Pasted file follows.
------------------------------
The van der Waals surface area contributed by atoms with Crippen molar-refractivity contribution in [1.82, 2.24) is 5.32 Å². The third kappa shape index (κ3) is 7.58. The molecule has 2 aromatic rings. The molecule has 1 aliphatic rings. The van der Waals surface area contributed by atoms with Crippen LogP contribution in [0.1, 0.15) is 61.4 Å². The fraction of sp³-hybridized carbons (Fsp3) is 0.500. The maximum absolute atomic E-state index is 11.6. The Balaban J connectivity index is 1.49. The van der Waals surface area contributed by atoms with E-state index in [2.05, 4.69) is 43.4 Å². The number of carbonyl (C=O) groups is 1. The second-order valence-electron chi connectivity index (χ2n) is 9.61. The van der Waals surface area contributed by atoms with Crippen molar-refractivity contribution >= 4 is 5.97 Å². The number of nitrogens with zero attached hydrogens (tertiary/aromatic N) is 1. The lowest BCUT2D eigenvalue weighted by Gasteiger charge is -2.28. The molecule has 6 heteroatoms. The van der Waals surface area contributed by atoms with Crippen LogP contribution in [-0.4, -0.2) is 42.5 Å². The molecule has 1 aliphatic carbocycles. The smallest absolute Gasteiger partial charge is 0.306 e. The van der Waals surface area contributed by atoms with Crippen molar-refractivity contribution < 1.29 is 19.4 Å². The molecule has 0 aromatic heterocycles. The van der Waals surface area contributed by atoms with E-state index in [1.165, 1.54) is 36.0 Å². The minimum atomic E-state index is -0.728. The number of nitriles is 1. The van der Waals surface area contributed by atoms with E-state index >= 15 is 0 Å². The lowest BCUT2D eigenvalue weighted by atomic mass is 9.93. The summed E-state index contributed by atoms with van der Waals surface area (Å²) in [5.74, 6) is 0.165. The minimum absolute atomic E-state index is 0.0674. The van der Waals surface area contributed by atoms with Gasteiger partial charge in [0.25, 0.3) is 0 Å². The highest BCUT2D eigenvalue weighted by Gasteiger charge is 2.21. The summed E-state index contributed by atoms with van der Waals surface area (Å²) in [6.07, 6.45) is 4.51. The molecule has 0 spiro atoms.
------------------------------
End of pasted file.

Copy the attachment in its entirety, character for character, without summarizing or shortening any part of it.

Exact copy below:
The van der Waals surface area contributed by atoms with Crippen molar-refractivity contribution in [1.82, 2.24) is 5.32 Å². The third kappa shape index (κ3) is 7.58. The molecule has 2 aromatic rings. The molecule has 1 aliphatic rings. The van der Waals surface area contributed by atoms with Crippen LogP contribution in [0.1, 0.15) is 61.4 Å². The fraction of sp³-hybridized carbons (Fsp3) is 0.500. The maximum absolute atomic E-state index is 11.6. The Balaban J connectivity index is 1.49. The van der Waals surface area contributed by atoms with E-state index in [2.05, 4.69) is 43.4 Å². The number of carbonyl (C=O) groups is 1. The second-order valence-electron chi connectivity index (χ2n) is 9.61. The van der Waals surface area contributed by atoms with Crippen molar-refractivity contribution >= 4 is 5.97 Å². The number of nitrogens with zero attached hydrogens (tertiary/aromatic N) is 1. The lowest BCUT2D eigenvalue weighted by Gasteiger charge is -2.28. The molecule has 6 heteroatoms. The van der Waals surface area contributed by atoms with Crippen LogP contribution in [-0.4, -0.2) is 42.5 Å². The molecule has 1 aliphatic carbocycles. The smallest absolute Gasteiger partial charge is 0.306 e. The van der Waals surface area contributed by atoms with Crippen molar-refractivity contribution < 1.29 is 19.4 Å². The molecule has 0 aromatic heterocycles. The van der Waals surface area contributed by atoms with E-state index in [1.165, 1.54) is 36.0 Å². The minimum atomic E-state index is -0.728. The number of nitriles is 1. The van der Waals surface area contributed by atoms with E-state index >= 15 is 0 Å². The lowest BCUT2D eigenvalue weighted by atomic mass is 9.93. The summed E-state index contributed by atoms with van der Waals surface area (Å²) in [5.74, 6) is 0.165. The minimum absolute atomic E-state index is 0.0674. The van der Waals surface area contributed by atoms with Gasteiger partial charge in [0.25, 0.3) is 0 Å². The highest BCUT2D eigenvalue weighted by Gasteiger charge is 2.21. The summed E-state index contributed by atoms with van der Waals surface area (Å²) in [6.07, 6.45) is 4.51. The molecule has 0 spiro atoms.